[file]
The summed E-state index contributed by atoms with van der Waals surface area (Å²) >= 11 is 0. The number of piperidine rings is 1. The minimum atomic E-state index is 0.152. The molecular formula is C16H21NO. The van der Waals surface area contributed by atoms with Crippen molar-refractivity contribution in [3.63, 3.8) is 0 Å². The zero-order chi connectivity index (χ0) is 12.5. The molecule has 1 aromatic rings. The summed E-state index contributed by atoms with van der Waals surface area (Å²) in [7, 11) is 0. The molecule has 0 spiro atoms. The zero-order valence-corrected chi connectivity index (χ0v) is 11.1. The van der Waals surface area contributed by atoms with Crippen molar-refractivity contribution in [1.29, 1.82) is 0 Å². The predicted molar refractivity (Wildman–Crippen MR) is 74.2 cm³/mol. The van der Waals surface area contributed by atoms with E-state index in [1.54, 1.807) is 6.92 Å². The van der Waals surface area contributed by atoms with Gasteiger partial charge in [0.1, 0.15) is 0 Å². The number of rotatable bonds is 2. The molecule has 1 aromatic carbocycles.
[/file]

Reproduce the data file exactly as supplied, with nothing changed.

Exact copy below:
The summed E-state index contributed by atoms with van der Waals surface area (Å²) >= 11 is 0. The number of piperidine rings is 1. The minimum atomic E-state index is 0.152. The molecular formula is C16H21NO. The van der Waals surface area contributed by atoms with Crippen molar-refractivity contribution in [3.63, 3.8) is 0 Å². The zero-order chi connectivity index (χ0) is 12.5. The molecule has 1 aromatic rings. The summed E-state index contributed by atoms with van der Waals surface area (Å²) in [7, 11) is 0. The molecule has 0 spiro atoms. The zero-order valence-corrected chi connectivity index (χ0v) is 11.1. The van der Waals surface area contributed by atoms with Crippen molar-refractivity contribution in [1.29, 1.82) is 0 Å². The predicted molar refractivity (Wildman–Crippen MR) is 74.2 cm³/mol. The van der Waals surface area contributed by atoms with E-state index in [1.54, 1.807) is 6.92 Å². The van der Waals surface area contributed by atoms with Gasteiger partial charge in [0.1, 0.15) is 0 Å². The number of rotatable bonds is 2. The molecule has 1 aromatic carbocycles.